(b)(5) When you use mechanical ventilation, it must draw the flow of air into a hood or exhaust duct.
(b)(6) When you use mechanical ventilation, each dip tank must have an independent exhaust system unless the combination of substances being removed will not cause a:
(b)(6)(ii) Explosion; or
(b)(6)(iii) Chemical reaction.
(c)(2) You must ensure that any exhaust air recirculated from a dipping or coating operation using flammable or combustible liquids is:
(c)(2)(i) Free of any solid particulate that poses a health or safety hazard for employees; and (c)(2)(ii) Monitored by approved equipment.
(c)(3) You must have a system that sounds an alarm and automatically shuts down the operation when the vapor concentration for any substance in the exhaust airstream exceeds 25% of its LEL.
(e) What requirements must I follow when an employee enters a dip tank?
When an employee enters a dip tank, you must meet the entry requirements of 1910.146, OSHAs standard for Permit-Required Confined Spaces, as applicable.
(f) What first-aid procedures must my employees know?
Your employees must know the first-aid procedures that are appropriate to the dipping coating hazards to which they are exposed.
(g) What hygiene facilities must I provide?
When your employees work with liquids that may burn, irritate, or otherwise harm their skin, you must provide:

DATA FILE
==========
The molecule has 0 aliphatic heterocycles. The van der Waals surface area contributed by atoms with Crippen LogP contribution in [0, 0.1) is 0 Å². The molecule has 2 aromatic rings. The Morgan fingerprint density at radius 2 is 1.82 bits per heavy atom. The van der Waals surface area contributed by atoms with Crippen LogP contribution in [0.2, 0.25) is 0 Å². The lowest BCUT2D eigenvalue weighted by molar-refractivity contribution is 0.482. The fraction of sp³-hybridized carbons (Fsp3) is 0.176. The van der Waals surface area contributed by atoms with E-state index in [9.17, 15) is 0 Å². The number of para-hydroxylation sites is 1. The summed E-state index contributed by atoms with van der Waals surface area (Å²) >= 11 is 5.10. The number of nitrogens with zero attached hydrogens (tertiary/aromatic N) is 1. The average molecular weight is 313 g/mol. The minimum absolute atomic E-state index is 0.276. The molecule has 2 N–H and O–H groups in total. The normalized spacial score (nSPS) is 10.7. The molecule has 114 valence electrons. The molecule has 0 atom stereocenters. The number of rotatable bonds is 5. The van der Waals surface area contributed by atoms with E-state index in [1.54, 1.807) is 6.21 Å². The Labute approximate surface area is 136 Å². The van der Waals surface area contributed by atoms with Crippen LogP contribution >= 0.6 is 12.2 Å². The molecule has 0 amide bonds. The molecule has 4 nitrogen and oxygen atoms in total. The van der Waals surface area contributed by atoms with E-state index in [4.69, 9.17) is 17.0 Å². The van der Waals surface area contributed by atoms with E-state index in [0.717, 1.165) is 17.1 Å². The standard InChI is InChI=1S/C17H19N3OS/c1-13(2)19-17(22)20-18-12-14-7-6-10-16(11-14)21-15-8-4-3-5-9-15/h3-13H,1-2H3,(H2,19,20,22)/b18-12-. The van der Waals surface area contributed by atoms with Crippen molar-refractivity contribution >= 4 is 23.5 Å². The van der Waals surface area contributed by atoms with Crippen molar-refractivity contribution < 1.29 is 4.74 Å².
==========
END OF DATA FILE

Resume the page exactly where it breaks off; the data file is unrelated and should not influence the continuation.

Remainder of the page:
(g)(1) Locker space or other storage space to prevent contamination of the employees street clothes;
(g)(2) An emergency shower and eye-wash station close to the dipping or coating operation. In place of this equipment, you may use a water hose that is at least 4 feet (1.22m) long and at least 3 /4" (18 mm) thick with a quick-opening valve and carrying a pressure of 25 lbs. per square inch (1.62 k/cm) or less; and
(g)(3) At least one basin with a hot-water faucet for every 10 employees who work with such liquids. (See paragraph (d) of 1910.141.)
(i) What must I do before an employee cleans a dip tank?
Before permitting an employee to clean the interior of a dip tank, you must:
(i)(1) Drain the contents of the tank and open the cleanout doors; and
(i)(2) Ventilate and clear any pockets where hazardous vapors may have accumulated.
(j) What must I do to inspect and maintain my dipping or coating operation? You must:
(j)(1) Inspect the hoods and ductwork of the ventilation system for corrosion or damage:
(j)(1)(i) At least quarterly during operation; and
(j)(1)(ii) Prior to operation after a prolonged shutdown.
(j)(2) Ensure that the airflow is adequate;
(j)(2)(i) At least quarterly during operation; and
(j)(2)(ii) Prior to operation after a prolonged shutdown.
(j)(3) Periodically inspect all dipping and coating equipment, including covers, drains, overflow piping and electrical and fire-extinguishing systems and promptly correct any deficiencies;
(j)(4) Provide mechanical ventilation or respirators (selected and used as specified in 1910.134, OSHAs Respiratory Protection standard) to protect employees in the vapor area from exposure to toxic substances released during welding, burning or open-flame work.
(j)(5) Have dip tanks thoroughly cleaned of solvents and vapors before permitting welding, burning or open-flame work on them.
Section 125 explains additional requirements when using flammable or combustible liquids regarding piping and draining.
(a) What type of construction material must be used in making my dip tank?
Your dip tank must be made of noncombustible material.
(b) When must I provide overflow piping?